As summer turns to fall, only one hardy plant remains in flower on the Berry Prairie. We’ve had several good frosts already, and every morning is crisp. But Liatris, also known by the colorful names blazing star and gayfeather, hasn’t yet entirely succumbed.
You might not guess from looking, that Liatris is member of the sunflower family (see Prairie Spotlight:The Asters). But at close range, each puffy, purple “flower” can be seen to be made up of several small flowers, each with five little petals and two long stigma branches.
Our blazing stars are blazing out, but this one has made seeds. We’re hoping for lots of seedlings come spring!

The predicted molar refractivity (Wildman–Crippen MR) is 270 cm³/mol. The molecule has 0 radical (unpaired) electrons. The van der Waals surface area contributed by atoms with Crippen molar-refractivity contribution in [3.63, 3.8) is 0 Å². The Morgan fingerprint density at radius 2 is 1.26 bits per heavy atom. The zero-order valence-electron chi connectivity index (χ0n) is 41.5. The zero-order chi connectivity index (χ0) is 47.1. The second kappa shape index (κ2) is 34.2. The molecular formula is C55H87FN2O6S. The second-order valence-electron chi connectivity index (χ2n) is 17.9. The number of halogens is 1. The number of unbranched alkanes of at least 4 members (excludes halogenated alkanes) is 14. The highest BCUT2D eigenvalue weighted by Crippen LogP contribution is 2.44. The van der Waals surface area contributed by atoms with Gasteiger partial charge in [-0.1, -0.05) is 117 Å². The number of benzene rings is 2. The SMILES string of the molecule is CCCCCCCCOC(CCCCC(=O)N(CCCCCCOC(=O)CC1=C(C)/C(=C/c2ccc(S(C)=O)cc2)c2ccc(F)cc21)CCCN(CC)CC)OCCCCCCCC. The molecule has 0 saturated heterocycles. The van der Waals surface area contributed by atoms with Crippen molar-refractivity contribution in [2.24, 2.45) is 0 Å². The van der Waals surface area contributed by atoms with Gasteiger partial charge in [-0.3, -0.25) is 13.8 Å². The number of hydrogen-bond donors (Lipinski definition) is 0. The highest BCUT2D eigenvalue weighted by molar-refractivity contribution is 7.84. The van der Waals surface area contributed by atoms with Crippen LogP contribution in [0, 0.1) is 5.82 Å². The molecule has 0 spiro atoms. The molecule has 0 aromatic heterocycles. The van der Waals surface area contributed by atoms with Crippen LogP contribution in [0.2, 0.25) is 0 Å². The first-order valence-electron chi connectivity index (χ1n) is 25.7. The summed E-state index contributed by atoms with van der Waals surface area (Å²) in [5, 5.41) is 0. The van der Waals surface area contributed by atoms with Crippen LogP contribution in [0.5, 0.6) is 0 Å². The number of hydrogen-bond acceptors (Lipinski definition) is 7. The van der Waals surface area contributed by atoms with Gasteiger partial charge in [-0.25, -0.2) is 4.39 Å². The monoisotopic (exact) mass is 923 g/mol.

Seeds of Liatris are called achenes (like all sunflower family seeds). The hairs are called the pappus, and assist in dispersal—just like the pappus on a dandelion seed.
There are several species of Liatris that are found across North America (two just in the Laramie Basin!)—the most common one in Wyoming is L. punctata, aka dotted blazing star (see below). This and several other species are used as ornamentals because of their good looks, their appeal to butterflies, and their tough constitution. Their long taproots make them very drought tolerant—a trait that was especially adaptive this summer!
|L. punctata in a Missouri prairie|
Written by Dorothy Tuthill, Berry Center